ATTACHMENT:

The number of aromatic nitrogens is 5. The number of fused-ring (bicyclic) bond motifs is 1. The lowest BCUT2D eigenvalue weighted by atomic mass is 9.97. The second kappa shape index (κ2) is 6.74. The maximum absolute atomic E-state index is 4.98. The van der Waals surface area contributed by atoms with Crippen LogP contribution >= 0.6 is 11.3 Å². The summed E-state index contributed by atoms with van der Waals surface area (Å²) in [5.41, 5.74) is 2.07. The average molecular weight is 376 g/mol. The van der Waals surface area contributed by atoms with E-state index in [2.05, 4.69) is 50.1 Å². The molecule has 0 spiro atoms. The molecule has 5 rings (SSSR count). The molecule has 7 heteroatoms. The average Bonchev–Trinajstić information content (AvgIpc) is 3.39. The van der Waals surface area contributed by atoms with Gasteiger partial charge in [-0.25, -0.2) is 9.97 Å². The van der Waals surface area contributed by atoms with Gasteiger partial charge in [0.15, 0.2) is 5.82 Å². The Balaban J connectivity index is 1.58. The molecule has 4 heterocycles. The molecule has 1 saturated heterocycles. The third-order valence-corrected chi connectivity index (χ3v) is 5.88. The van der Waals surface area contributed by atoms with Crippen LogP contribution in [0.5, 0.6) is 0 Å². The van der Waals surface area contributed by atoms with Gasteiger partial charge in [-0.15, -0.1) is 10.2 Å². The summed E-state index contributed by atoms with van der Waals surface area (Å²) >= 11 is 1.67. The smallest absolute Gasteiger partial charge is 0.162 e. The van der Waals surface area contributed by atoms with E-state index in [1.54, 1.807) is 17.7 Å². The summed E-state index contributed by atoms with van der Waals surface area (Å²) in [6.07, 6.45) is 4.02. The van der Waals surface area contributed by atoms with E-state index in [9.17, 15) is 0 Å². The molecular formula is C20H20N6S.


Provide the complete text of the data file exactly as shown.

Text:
The number of aromatic nitrogens is 5. The number of fused-ring (bicyclic) bond motifs is 1. The lowest BCUT2D eigenvalue weighted by atomic mass is 9.97. The second kappa shape index (κ2) is 6.74. The maximum absolute atomic E-state index is 4.98. The van der Waals surface area contributed by atoms with Crippen LogP contribution >= 0.6 is 11.3 Å². The summed E-state index contributed by atoms with van der Waals surface area (Å²) in [5.41, 5.74) is 2.07. The average molecular weight is 376 g/mol. The van der Waals surface area contributed by atoms with E-state index in [2.05, 4.69) is 50.1 Å². The molecule has 0 spiro atoms. The molecule has 5 rings (SSSR count). The molecule has 7 heteroatoms. The average Bonchev–Trinajstić information content (AvgIpc) is 3.39. The van der Waals surface area contributed by atoms with Gasteiger partial charge in [-0.25, -0.2) is 9.97 Å². The van der Waals surface area contributed by atoms with Gasteiger partial charge in [0.15, 0.2) is 5.82 Å². The Balaban J connectivity index is 1.58. The molecule has 4 heterocycles. The molecule has 1 saturated heterocycles. The third-order valence-corrected chi connectivity index (χ3v) is 5.88. The van der Waals surface area contributed by atoms with Crippen LogP contribution in [0.5, 0.6) is 0 Å². The van der Waals surface area contributed by atoms with Gasteiger partial charge in [-0.15, -0.1) is 10.2 Å². The summed E-state index contributed by atoms with van der Waals surface area (Å²) >= 11 is 1.67. The smallest absolute Gasteiger partial charge is 0.162 e. The van der Waals surface area contributed by atoms with E-state index in [1.54, 1.807) is 17.7 Å². The summed E-state index contributed by atoms with van der Waals surface area (Å²) in [6.07, 6.45) is 4.02. The van der Waals surface area contributed by atoms with E-state index in [9.17, 15) is 0 Å². The molecular formula is C20H20N6S.